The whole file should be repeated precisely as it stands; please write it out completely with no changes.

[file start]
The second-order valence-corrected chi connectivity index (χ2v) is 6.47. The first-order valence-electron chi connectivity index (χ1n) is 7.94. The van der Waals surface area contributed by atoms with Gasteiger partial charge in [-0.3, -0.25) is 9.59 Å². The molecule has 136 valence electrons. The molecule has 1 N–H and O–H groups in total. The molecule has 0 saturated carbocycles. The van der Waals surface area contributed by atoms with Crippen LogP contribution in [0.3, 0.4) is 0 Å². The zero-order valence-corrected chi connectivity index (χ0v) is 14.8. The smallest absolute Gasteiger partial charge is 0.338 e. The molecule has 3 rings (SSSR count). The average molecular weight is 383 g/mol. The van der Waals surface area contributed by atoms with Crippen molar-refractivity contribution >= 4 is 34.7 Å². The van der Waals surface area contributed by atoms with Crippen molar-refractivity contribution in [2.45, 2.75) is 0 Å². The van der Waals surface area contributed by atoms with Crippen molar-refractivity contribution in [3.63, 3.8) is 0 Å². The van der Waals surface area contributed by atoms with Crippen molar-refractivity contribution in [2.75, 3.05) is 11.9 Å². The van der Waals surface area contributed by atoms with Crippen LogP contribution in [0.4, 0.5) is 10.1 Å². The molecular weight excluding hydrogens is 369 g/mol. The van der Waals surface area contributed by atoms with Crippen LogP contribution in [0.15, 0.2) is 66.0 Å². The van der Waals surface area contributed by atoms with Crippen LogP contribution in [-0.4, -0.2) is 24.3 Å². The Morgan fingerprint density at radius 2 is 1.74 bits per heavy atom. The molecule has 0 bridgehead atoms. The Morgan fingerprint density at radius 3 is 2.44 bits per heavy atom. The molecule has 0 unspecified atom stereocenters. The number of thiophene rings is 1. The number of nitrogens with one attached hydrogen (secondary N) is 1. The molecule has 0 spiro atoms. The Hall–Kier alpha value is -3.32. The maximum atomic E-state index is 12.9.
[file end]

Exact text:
The second-order valence-corrected chi connectivity index (χ2v) is 6.47. The first-order valence-electron chi connectivity index (χ1n) is 7.94. The van der Waals surface area contributed by atoms with Gasteiger partial charge in [-0.3, -0.25) is 9.59 Å². The molecule has 136 valence electrons. The molecule has 1 N–H and O–H groups in total. The molecule has 0 saturated carbocycles. The van der Waals surface area contributed by atoms with Crippen LogP contribution in [0.3, 0.4) is 0 Å². The zero-order valence-corrected chi connectivity index (χ0v) is 14.8. The smallest absolute Gasteiger partial charge is 0.338 e. The molecule has 3 rings (SSSR count). The average molecular weight is 383 g/mol. The van der Waals surface area contributed by atoms with Crippen molar-refractivity contribution >= 4 is 34.7 Å². The van der Waals surface area contributed by atoms with Crippen molar-refractivity contribution in [2.45, 2.75) is 0 Å². The van der Waals surface area contributed by atoms with Crippen molar-refractivity contribution in [3.63, 3.8) is 0 Å². The van der Waals surface area contributed by atoms with Crippen molar-refractivity contribution in [2.75, 3.05) is 11.9 Å². The van der Waals surface area contributed by atoms with Crippen LogP contribution in [0.4, 0.5) is 10.1 Å². The molecular weight excluding hydrogens is 369 g/mol. The van der Waals surface area contributed by atoms with Crippen LogP contribution in [0.15, 0.2) is 66.0 Å². The van der Waals surface area contributed by atoms with Crippen LogP contribution in [-0.4, -0.2) is 24.3 Å². The Morgan fingerprint density at radius 2 is 1.74 bits per heavy atom. The molecule has 0 bridgehead atoms. The Morgan fingerprint density at radius 3 is 2.44 bits per heavy atom. The molecule has 0 unspecified atom stereocenters. The number of thiophene rings is 1. The number of nitrogens with one attached hydrogen (secondary N) is 1. The molecule has 0 spiro atoms. The Hall–Kier alpha value is -3.32. The maximum atomic E-state index is 12.9.